China imported 10.09 million tonnes of wheat, corn and rice during the first 10 months of 2012, rising sharply from the same period last year, according to a Ministry of Agriculture (MOA) spokesman on Tuesday.
Bi Meijia, chief economist and MOA spokesman said at a press conference that the country's imports of wheat, corn and rice in the January-October period was up by 9.29 tonnes year on year.
The figure stood at 3.57 million tonnes for the whole of 2011.
Bi said that the surge was partly attributed to consumers' diversified grain comsuption demand, especially a preference for high-quality imported rice and wheat.
Corn, an ingredient for animal feed and an important industrial raw material, also faces tightening supply as the farming and deep processing industries develop, Bi added.
Imports of the three products, which counted for less than 2 percent of their domestic outputs, will not threaten the country's grain security and the goal of achieving a balanced aggregate supply, according to Bi.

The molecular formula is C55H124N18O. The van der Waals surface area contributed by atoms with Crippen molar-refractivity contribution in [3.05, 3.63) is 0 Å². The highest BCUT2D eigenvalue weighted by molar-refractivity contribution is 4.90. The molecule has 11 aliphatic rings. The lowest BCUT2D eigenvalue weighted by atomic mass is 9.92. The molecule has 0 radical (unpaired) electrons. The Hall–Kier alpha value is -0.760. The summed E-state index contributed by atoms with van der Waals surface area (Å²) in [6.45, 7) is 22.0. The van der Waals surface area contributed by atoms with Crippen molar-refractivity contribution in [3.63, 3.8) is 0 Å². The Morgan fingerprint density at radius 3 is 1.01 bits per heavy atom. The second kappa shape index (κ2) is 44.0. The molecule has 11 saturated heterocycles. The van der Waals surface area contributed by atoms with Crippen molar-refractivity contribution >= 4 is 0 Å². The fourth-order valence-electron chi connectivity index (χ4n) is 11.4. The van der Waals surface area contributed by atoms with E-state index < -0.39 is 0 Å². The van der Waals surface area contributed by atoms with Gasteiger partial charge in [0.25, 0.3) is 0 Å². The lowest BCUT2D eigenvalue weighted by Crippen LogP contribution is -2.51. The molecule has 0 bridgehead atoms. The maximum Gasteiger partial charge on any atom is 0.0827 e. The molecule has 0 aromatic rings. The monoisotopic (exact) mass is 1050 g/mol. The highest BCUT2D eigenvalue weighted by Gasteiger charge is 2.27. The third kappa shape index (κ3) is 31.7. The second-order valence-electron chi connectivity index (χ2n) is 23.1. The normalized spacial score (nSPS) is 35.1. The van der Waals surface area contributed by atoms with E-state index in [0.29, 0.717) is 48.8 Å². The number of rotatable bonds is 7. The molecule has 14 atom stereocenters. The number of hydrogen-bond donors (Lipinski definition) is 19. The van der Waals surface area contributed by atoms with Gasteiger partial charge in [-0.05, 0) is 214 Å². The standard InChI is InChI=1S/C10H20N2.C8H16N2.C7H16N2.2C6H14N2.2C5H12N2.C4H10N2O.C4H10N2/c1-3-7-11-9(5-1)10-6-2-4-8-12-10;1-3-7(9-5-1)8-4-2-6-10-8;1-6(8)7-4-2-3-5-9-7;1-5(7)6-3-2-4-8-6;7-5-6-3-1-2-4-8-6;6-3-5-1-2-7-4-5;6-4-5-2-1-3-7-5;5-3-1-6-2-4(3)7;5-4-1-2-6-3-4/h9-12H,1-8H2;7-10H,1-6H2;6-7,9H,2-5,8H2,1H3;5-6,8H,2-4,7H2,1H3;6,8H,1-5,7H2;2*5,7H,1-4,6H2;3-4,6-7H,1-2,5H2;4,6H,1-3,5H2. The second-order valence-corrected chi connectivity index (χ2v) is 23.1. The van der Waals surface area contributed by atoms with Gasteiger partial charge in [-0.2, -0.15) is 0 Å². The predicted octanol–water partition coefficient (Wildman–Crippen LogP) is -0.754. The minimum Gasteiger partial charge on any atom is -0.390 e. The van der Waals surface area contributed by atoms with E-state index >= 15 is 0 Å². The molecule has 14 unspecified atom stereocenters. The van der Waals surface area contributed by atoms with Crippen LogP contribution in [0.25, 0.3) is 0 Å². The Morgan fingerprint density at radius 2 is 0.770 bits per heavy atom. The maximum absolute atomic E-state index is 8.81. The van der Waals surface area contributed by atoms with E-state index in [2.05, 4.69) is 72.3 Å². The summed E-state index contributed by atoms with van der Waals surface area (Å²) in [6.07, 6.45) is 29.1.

China's grain output rose 3.2 percent year on year in 2012 to hit 589.57 million tonnes, marking the ninth consecutive year of growth, according to National Bureau of Statistics data.
Bi said China will likely encounter limited room for further increase if only by expanding its planting area. The country has to rely on technology to enhance the yield level for each unit of land.
China will continue to develop agricultural technology and farming equipment. At the same time, it will carry out support policies for farmers and foster a group of producers who will provide steady grain yield, according to Bi.
By doing so, China can guarantee its grain security and "hold the rice bowl firmly in our hands," Bi added.